3. Does everyone need to complete the FAFSA?
    The short answer is, yes, you do. By not filling out the FAFSA, you are missing out on a good deal provided by the U.S. Department of Education. Students could be eligible for federal and state grants that do not to be repaid. Or they could be eligible for low-interest student loans and work-study programs, helping them to fund their education and build their resumes. Every student qualifies for some form of student aid.
  4. How do I complete the FAFSA?
    The FAFSA website is fafsa.ed.gov. Students will need their social security number, alien registration number (for non-U.S. citizens), federal income tax returns, W2s, and other records of money earned. These include bank statements and investment records, untaxed income records, and the student and parent’s FSA ID to sign the document electronically.
  5. What is the deadline?
    The deadline for the FAFSA is June 30th. The application opens October 1st, and you should complete it as soon as possible because many grants and scholarships are on a first-come-first-serve basis. Most schools have funds that are limited, so students have a better chance of receiving those funds, if eligible, when their FAFSA is submitted early.

About the author:

Kristen Moon is an independent college counselor and founder of MoonPrep.com. Moon Prep provides one-on-one college counseling services. They guide students through the entire application process including completing the FAFSA.

Engaging Ways To Open Your Personal Statement by Kristen Moon MoonPrep.com

Summer is here and rising seniors have college applications on their mind. The Common Application essays have not changed from last application cycle. Therefore, students can get a head start and use their summer to write their personal statement.           

Keep in mind, an admissions officer may read essays for countless hours every day during admissions season – therefore your essay needs to be memorable. Here are some tips on writing an engaging personal statement. The most important component of this is a strong opening.

Your essay or “personal statement” is meant to share more about yourself with the admissions officers. They already know your academic history from your transcripts – you do not need to repeat it. What the officers will not glean from your transcripts and standardized test scores is your personality. Your essay is your opportunity to illustrate yourself. Share a compelling memory, an anecdote from your life. This is your chance to connect with your reader.

This is the opening paragraph of Isabella’s essay:

My small body and head of curly hair trotted over to the refrigerator in search of some butter for my bread. I shifted some cans of half-opened Goya beans and the remnant of a brick of dulce de leche that had seen better days. After much shuffling, I spotted the big brown container of margarine. Carefully placing the tub on the kitchen table and readying for my “feast,” I opened the container. To my dismay, it was filled with arroz con pollo. My eyes tightened and my stomach made Chewbacca noises. Maybe I could mash the dulce de leche on top of the bread.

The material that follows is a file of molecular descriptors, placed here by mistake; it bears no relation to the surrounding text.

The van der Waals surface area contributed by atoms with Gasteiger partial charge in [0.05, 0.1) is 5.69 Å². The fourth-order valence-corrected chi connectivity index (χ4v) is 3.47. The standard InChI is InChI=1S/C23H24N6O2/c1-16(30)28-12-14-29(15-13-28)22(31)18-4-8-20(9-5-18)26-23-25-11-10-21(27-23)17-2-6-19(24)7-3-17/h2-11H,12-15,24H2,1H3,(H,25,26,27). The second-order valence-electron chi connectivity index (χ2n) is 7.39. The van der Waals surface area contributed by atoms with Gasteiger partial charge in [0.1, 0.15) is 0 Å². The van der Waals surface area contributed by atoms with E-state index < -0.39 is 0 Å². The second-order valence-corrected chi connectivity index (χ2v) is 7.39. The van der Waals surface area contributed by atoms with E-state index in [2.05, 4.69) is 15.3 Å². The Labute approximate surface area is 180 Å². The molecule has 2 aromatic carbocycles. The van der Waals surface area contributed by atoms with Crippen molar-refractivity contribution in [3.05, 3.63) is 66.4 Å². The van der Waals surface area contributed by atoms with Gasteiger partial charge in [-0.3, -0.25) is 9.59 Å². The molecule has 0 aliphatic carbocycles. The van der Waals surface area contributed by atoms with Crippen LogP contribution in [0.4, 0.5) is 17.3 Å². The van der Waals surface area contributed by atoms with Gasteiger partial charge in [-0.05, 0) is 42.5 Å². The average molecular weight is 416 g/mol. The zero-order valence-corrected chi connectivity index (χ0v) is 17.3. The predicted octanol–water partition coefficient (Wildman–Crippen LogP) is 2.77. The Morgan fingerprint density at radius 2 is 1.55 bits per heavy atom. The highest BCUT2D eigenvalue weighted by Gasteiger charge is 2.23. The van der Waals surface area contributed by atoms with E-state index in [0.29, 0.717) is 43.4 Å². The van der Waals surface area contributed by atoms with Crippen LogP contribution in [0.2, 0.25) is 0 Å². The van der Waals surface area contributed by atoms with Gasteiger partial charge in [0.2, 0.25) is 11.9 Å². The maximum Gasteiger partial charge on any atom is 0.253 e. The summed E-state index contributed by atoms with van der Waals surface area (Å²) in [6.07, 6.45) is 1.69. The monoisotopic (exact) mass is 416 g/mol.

Isabella’s beginning is personal, funny and very relatable. The opening paragraph is engaging, and “hooks” the reader into wanting to finish reading the story. Isabella throws the reader right in the middle of her story. This is a perfect example of using an anecdote to open your essay.

Three elements of a strong opening:

The Why – Isabella’s opening is a great example of this. The reader wants to know what happens next; how will she solve the problem?

The Surprise  – Sometimes a shocking statement works; your reader will pay rapt attention. An example of this is: “I grew up a killer,” then followed by a story about deciding to become vegetarian. You can use a figurative, alarming statement to grab your readers’ interest.

The Confession – By revealing something personal about yourself, you establish trust with the reader. They become your confidant. This is an effective way to pull a fact from your resume and then elaborate on it personally. An example: Lesley is ranked #1 in her high school and is valedictorian. Confession: She is dyslexic and has had to work diligently to overcome this learning obstacle.

Your essay is a critical part of your application; this is the school’s first impression of the real You. It completes the picture of your identity and shows the officers why you would be an asset to their community.

 


About the author:

Kristen Moon is an independent college counselor and founder of MoonPrep.com. Moon Prep provides one-on-one tutoring services catered to university admissions. They guide students through the entire application process including: completing applications, personal statements, supplemental essays, student resumes, scholarships, and financial aid. Their specialty lies in the Ivy League, direct medical programs (BS/MD), and highly competitive universities.

3 Tips For Students Applying to the Ivy League and Highly Competitive Programs by Kristen Moon MoonPrep.com

Obviously when applying to these prestigious institutions and programs you must give your absolute best, and you can start as early as you like with your personal development and experience. Here are three guiding concepts to bear in mind as you make these choices.

1. Develop a Niche